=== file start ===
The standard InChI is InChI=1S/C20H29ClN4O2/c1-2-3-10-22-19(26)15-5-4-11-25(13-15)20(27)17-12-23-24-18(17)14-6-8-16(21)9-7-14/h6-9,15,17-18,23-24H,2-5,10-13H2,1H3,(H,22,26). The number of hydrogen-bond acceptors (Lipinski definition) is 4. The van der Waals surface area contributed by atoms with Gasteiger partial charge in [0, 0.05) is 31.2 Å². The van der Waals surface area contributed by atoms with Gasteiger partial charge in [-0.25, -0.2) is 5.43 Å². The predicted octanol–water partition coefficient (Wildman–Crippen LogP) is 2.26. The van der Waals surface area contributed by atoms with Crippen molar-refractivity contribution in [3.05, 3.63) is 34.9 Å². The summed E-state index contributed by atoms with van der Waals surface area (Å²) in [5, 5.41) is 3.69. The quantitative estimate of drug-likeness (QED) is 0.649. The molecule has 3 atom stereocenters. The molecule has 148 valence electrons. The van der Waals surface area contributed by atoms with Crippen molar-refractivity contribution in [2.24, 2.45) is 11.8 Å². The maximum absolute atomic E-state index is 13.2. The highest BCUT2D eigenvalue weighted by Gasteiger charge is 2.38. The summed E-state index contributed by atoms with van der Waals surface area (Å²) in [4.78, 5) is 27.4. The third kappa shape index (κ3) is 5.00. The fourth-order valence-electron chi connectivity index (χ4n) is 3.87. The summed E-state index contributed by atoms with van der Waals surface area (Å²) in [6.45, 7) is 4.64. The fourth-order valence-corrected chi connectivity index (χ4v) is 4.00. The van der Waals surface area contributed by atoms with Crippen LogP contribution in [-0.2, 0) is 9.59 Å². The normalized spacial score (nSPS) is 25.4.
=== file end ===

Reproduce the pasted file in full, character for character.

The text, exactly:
The standard InChI is InChI=1S/C20H29ClN4O2/c1-2-3-10-22-19(26)15-5-4-11-25(13-15)20(27)17-12-23-24-18(17)14-6-8-16(21)9-7-14/h6-9,15,17-18,23-24H,2-5,10-13H2,1H3,(H,22,26). The number of hydrogen-bond acceptors (Lipinski definition) is 4. The van der Waals surface area contributed by atoms with Gasteiger partial charge in [0, 0.05) is 31.2 Å². The van der Waals surface area contributed by atoms with Gasteiger partial charge in [-0.25, -0.2) is 5.43 Å². The predicted octanol–water partition coefficient (Wildman–Crippen LogP) is 2.26. The van der Waals surface area contributed by atoms with Crippen molar-refractivity contribution in [3.05, 3.63) is 34.9 Å². The summed E-state index contributed by atoms with van der Waals surface area (Å²) in [5, 5.41) is 3.69. The quantitative estimate of drug-likeness (QED) is 0.649. The molecule has 3 atom stereocenters. The molecule has 148 valence electrons. The van der Waals surface area contributed by atoms with Crippen molar-refractivity contribution in [2.24, 2.45) is 11.8 Å². The maximum absolute atomic E-state index is 13.2. The highest BCUT2D eigenvalue weighted by Gasteiger charge is 2.38. The summed E-state index contributed by atoms with van der Waals surface area (Å²) in [4.78, 5) is 27.4. The third kappa shape index (κ3) is 5.00. The fourth-order valence-electron chi connectivity index (χ4n) is 3.87. The summed E-state index contributed by atoms with van der Waals surface area (Å²) in [6.45, 7) is 4.64. The fourth-order valence-corrected chi connectivity index (χ4v) is 4.00. The van der Waals surface area contributed by atoms with Crippen LogP contribution in [-0.2, 0) is 9.59 Å². The normalized spacial score (nSPS) is 25.4.